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Efforts to reach an agreement between the United States and North Korea have somewhat soured, and the future of denuclearization is unclear as the two countries seem to have different definitions of the word. But peace efforts between the two Koreas have better prospects and the two nations are considering the many ways their countries can benefit from improved economic relations. Solely political solutions have previously failed to improve regional tensions but experts are optimist that economic incentives could bring North Korea out of the cold. A proposal for a trans-Korea pipeline is one such project. Previously proposed in a 2008 Memorandum of Understanding between South Korea and Russia’s gas companies, it once again rises to prominence as increasing demand for power, due to population growth and heavy manufacturing, continues to make energy security a concern for the region.

As the World Energy Council (WEC) envisages it, the pipeline would carry piped natural gas (PNG) from the Sakhalin island in Russia, through North Korea, and into South Korea – adding 750 kilometers to an existing Sakhalin-Vladivostok pipeline. Economically, PNG would curb appetite for LNG and replace the plans to build infrastructure to liquefy and re-gasify LNG at ports then transport it. It has scalable potential, extending the pipeline underwater to include other energy-intensive Northeast Asia economies like China and Japan – making it a regional initiative that could lay the foundation for an economic agreement, similar to NAFTA, based on energy infrastructure. There is also the possibility of feeding-in gas from the United States and Russia. This could shift geopolitics in a region that previously relied on LNG, coal, and nuclear energy.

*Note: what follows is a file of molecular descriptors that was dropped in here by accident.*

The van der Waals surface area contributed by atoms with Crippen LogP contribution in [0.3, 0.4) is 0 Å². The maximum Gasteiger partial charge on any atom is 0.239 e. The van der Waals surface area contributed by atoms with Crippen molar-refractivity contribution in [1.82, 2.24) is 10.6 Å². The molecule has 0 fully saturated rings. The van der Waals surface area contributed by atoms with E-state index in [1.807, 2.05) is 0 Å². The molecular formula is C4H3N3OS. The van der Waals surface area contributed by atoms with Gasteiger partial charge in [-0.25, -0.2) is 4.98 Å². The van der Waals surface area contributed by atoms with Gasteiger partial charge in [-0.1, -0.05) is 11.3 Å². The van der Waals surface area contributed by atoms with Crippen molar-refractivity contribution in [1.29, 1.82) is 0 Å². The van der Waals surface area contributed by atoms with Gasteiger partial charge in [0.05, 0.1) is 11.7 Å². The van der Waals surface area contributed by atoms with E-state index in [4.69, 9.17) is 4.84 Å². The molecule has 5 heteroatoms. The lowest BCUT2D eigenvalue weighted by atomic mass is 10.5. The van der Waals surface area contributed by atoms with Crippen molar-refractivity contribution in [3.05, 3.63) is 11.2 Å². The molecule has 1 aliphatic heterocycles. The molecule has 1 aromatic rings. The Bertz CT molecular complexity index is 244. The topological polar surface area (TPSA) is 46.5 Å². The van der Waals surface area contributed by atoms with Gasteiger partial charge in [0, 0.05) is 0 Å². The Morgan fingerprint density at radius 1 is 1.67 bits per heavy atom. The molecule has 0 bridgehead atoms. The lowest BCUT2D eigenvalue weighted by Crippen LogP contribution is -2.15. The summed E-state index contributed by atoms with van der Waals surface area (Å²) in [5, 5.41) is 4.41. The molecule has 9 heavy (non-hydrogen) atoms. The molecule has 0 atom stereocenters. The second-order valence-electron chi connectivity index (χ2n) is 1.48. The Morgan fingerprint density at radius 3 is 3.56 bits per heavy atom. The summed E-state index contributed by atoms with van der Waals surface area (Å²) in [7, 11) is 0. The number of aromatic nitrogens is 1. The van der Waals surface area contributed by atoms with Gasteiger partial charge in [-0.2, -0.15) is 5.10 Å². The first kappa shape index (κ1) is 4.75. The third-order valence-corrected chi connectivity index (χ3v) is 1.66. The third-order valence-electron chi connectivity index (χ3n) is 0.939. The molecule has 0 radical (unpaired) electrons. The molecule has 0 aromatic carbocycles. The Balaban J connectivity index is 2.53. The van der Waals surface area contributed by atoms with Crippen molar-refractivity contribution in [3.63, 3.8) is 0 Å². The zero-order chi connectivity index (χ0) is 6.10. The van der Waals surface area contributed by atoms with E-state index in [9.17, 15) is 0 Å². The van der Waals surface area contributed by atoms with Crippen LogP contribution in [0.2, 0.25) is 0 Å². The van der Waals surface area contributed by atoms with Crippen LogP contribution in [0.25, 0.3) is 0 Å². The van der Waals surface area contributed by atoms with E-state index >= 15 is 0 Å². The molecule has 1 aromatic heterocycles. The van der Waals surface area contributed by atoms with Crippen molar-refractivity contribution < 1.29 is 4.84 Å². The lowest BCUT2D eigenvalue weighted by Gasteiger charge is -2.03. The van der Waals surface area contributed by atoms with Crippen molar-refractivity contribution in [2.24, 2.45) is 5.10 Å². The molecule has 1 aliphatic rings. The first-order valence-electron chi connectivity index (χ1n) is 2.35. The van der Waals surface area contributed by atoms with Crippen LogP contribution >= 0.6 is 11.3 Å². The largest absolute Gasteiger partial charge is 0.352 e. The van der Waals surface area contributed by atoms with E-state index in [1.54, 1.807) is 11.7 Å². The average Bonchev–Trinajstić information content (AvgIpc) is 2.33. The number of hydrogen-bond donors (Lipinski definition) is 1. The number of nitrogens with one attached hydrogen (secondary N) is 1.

This huge project is not without risk. Pipelines often cost more money than originally projected, and pose significant environment concerns during and after their construction on both land and sea. Logistically, constructing and operating the pipeline would require close communication between the nations, and years of research to plot such a project. Politically, the economically-beneficial participation of China, Russia and the US would be a risk for many countries considered in the deal, and North Korea’s self-reliance philosophy and lack infrastructure put into question their willingness to participate in such a project. In addition, linking energy sources via North Korea also creates that possibility for the country to turn off the pipeline in times of tension with the South.

The project is now under consideration in South Korea’s New Northern Policy, with talks ongoing between Seoul and Moscow. WEC, the largest network of energy-sector professionals, is at the center of it, and they hope to buoy support for the project in their next World Energy Congress in Abu Dhabi in 2019.

 

Further Reading:

Could a pipeline of peace help unite Northeast Asia?

Trans-Korea gas pipeline project reappears, but challenges remain

As tensions cool, a new future for the Trans-Korea natural gas pipeline?

 


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